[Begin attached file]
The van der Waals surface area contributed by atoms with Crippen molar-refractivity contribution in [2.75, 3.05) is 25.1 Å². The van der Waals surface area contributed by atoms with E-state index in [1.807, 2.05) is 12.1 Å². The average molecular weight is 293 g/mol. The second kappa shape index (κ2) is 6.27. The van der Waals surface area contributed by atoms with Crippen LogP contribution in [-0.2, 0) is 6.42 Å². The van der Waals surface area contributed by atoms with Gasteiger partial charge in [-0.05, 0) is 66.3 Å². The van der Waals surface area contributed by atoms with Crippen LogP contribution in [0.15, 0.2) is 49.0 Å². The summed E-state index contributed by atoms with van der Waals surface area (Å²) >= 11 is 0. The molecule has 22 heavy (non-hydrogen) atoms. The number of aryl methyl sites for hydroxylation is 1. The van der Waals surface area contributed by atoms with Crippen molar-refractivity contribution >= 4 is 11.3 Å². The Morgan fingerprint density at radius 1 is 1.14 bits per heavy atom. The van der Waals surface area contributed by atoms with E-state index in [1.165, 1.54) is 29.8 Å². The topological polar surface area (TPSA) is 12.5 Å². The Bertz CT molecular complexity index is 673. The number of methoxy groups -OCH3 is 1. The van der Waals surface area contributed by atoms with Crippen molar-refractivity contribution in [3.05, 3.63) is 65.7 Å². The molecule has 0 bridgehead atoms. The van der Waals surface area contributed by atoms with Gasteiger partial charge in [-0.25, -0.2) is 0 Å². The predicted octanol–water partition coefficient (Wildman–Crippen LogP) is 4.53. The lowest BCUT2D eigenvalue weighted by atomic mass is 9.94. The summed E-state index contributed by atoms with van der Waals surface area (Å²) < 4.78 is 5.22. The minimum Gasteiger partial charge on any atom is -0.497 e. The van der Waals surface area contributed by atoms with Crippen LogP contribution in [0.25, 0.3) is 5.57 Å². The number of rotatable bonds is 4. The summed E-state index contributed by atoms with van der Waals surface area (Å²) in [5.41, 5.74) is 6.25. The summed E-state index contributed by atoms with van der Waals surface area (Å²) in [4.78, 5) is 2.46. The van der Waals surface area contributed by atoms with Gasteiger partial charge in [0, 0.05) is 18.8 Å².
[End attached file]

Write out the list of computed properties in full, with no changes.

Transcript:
The van der Waals surface area contributed by atoms with Crippen molar-refractivity contribution in [2.75, 3.05) is 25.1 Å². The van der Waals surface area contributed by atoms with E-state index in [1.807, 2.05) is 12.1 Å². The average molecular weight is 293 g/mol. The second kappa shape index (κ2) is 6.27. The van der Waals surface area contributed by atoms with Crippen LogP contribution in [-0.2, 0) is 6.42 Å². The van der Waals surface area contributed by atoms with Gasteiger partial charge in [-0.05, 0) is 66.3 Å². The van der Waals surface area contributed by atoms with Crippen LogP contribution in [0.15, 0.2) is 49.0 Å². The summed E-state index contributed by atoms with van der Waals surface area (Å²) >= 11 is 0. The molecule has 22 heavy (non-hydrogen) atoms. The number of aryl methyl sites for hydroxylation is 1. The van der Waals surface area contributed by atoms with Crippen molar-refractivity contribution >= 4 is 11.3 Å². The Morgan fingerprint density at radius 1 is 1.14 bits per heavy atom. The van der Waals surface area contributed by atoms with E-state index in [1.165, 1.54) is 29.8 Å². The topological polar surface area (TPSA) is 12.5 Å². The Bertz CT molecular complexity index is 673. The number of methoxy groups -OCH3 is 1. The van der Waals surface area contributed by atoms with Crippen molar-refractivity contribution in [3.05, 3.63) is 65.7 Å². The molecule has 0 bridgehead atoms. The van der Waals surface area contributed by atoms with Gasteiger partial charge in [-0.25, -0.2) is 0 Å². The predicted octanol–water partition coefficient (Wildman–Crippen LogP) is 4.53. The lowest BCUT2D eigenvalue weighted by atomic mass is 9.94. The summed E-state index contributed by atoms with van der Waals surface area (Å²) < 4.78 is 5.22. The minimum Gasteiger partial charge on any atom is -0.497 e. The van der Waals surface area contributed by atoms with Crippen LogP contribution in [0.25, 0.3) is 5.57 Å². The number of rotatable bonds is 4. The summed E-state index contributed by atoms with van der Waals surface area (Å²) in [5.41, 5.74) is 6.25. The summed E-state index contributed by atoms with van der Waals surface area (Å²) in [4.78, 5) is 2.46. The van der Waals surface area contributed by atoms with Gasteiger partial charge in [0, 0.05) is 18.8 Å².